Tag Archives: Worldbuilding

14.37: Outlandish Impossibilities

Your Hosts: Brandon, Mary Robinette, Dan, and Howard

Some science fiction and fantasy stories arise from a premise which, under even just rudimentary examination, appear utterly ridiculous. And some of these stories are hugely successful. In this episode we talk about how we manage our worldbuilding when the goal is less about building a world which works, and more about getting the audience to buy in on something outlandish so we can get on with our story.

Liner Notes: “Went With The Wind” begins about two minutes into this full episode of the Carole Burnett Show

Credits: This episode was recorded by Dan Thompson and mastered by Alex Jackson

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Write an outlandish impossibility. First: find a three-year-old, and ask them to tell you a story. Now write that story. 

You Owe Me a Murder, by Eileen Cook

14.36: Languages and Naming

Your Hosts: Brandon, Dan, Howard, and Mahtab

How do we come up with names? How do we do it in ways that enhance our worldbuilding? What are the elements that give our invented naming schemes (even the zany ones with lots of syllables and apostrophes) verisimilitude?

In this episode we talk about some of the tricks we’ve used, the pitfalls we’ve avoided, and conlangs in general.

Liner Notes: In Episode 12.51 we discuss Conlangs (“constructed languages”)with Dirk Elzinga.

Credits: This episode was recorded by Dan Thompson, and mastered by Alex Jackson

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Give us a naming convention that has nothing to do with family.

Binti, by Nnedi Okorofor

14.35: What You Leave Out

Your Hosts: Brandon, Mary Robinette, Dan, and Howard

The advice commonly given to writers is to worldbuild an iceberg, but only to show the reader the tip. This is still too much work. Icebergs are big.

In this episode we talk about worldbuilding the tip of the iceberg, and then worldbuilding as little as possible of the rest of the iceberg so that the tip behaves correctly.

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Take a chapter of yours which has worldbuilding elements in it, and remove all of them. Set the worldbuilding slider to zero.

Stealing Worlds, by Karl Schroeder, narrated by Nancy Wu

14.33: Writing Imperfect Worlds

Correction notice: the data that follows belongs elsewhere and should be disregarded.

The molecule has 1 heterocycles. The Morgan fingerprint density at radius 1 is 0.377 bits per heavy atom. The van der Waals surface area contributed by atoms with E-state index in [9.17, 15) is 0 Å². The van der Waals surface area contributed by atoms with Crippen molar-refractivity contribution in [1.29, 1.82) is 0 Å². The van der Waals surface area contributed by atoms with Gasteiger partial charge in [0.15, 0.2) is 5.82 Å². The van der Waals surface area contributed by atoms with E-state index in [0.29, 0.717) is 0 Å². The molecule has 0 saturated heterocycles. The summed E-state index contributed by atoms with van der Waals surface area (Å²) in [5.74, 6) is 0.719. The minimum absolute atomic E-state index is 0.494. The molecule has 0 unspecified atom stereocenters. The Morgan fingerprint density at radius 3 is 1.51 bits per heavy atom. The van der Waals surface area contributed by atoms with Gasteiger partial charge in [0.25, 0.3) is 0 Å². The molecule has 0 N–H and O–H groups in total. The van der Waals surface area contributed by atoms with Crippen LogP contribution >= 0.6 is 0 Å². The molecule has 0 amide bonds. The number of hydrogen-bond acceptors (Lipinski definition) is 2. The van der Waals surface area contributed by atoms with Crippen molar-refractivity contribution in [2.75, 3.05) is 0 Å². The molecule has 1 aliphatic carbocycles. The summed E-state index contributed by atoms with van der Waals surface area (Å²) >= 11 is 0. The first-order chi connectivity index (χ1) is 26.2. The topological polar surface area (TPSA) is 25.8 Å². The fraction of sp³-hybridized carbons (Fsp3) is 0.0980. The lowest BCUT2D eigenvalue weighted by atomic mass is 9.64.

Your Hosts: Brandon, Mary Robinette, Margaret, and Howard

How do you write a setting in which the status quo is one with which you deeply disagree? How do you create a conflict of this sort without being overtly pedantic or preachy? In this episode we talk about creating engaging worlds while worldbuilding around—and yes, over—landmines.

Credits: This episode was recorded by Dan Thompson, and mastered by Alex Jackson

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Take a wish-fulfillment character, and place them on the lowest rung of the power structure.

The Fated Sky, by Mary Robinette Kowal

Worldbuilding Gender Roles

Your Hosts: Brandon, Mary Robinette, Margaret, and Howard

Let’s talk about worldbuilding with gender roles. Most of us have grown up with a very strongly defined binary, that distinction need not be how we craft the worlds in which we set our stories. In this episode we discuss the resources we have to help us, and the approaches we’ve taken to worldbuild with gender in our own work. We drill down pretty deeply on some worldbuilding with Brandon, and yes, we run quite long.

Credits: This episode was recorded by Dan Thompson, and mastered by Alex Jackson

Liner Notes

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Apply the axes of power deliberately to character gender, and determine how gender and gender identity affects the various axes

Autonomous, by Annalee Newitz

14.31: Cultural Setting as Conflict

Your Hosts: Brandon, Dan, Howard, and Mahtab

In this episode we talk about how to put characters in conflict with their setting, and how to structure our work so that these conflicts arise organically rather than feeling mandated by plot.

Credits: This episode was recorded by Dan Thompson, and master by Alex Jackson

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Make an entire planet of you. Now create a trading post where people who are NOT you must find ways to interact with the world of yous.

14.30: Eating Your Way to Better Worldbuilding

Your Hosts: Piper, Dongwon, Amal, and Maurice

We like food, and we like to talk about food. Our hosts this week talk about how this influences their fiction, (not to mention how incredibly complex [and interesting, and delicious] the subject is.)

Credits: this episode was recorded by Howard Tayler, and mastered by Alex Jackson 

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Imagine a fictional meal. Describe its history and provenance. Work that into the story.

A Feast of Ice and Fire: The Game of Thrones Companion Cookbook, by Chelsea Monroe-Cassel and Sarian Lehrer, with an introduction by George R. R. Martin

14.29: Field Research

Your Hosts: Brandon, Mary Robinette, Margaret, and Howard

So, you’re going to go someplace and learn something you can’t learn in any other way. Maybe it’s location research for setting. Maybe you’re off to interview an expert. Whatever you’re planning, you need to be planning it well. In this episode we discuss the field research we’ve done, how we went about it, and how we might do it differently.

Credits: This episode was recorded by Dan Thompson, and mastered by Alex Jackson 

EPISODE ORDER NOTE: As of this writing, episode 14.28’s web-sized audio file isn’t ready. We’ll run it next week, and eventually swap the dates to get 14.29 and 14.28 in the right order.

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Take photos of a place that’s new to you. Write descriptions from those photos.

PBS Spacetime, by Gabe Perez-Giz and Matthew O’Dowd

(Here’s Howard’s PBS Spacetime Chronological playlist, which is current through June of 2018)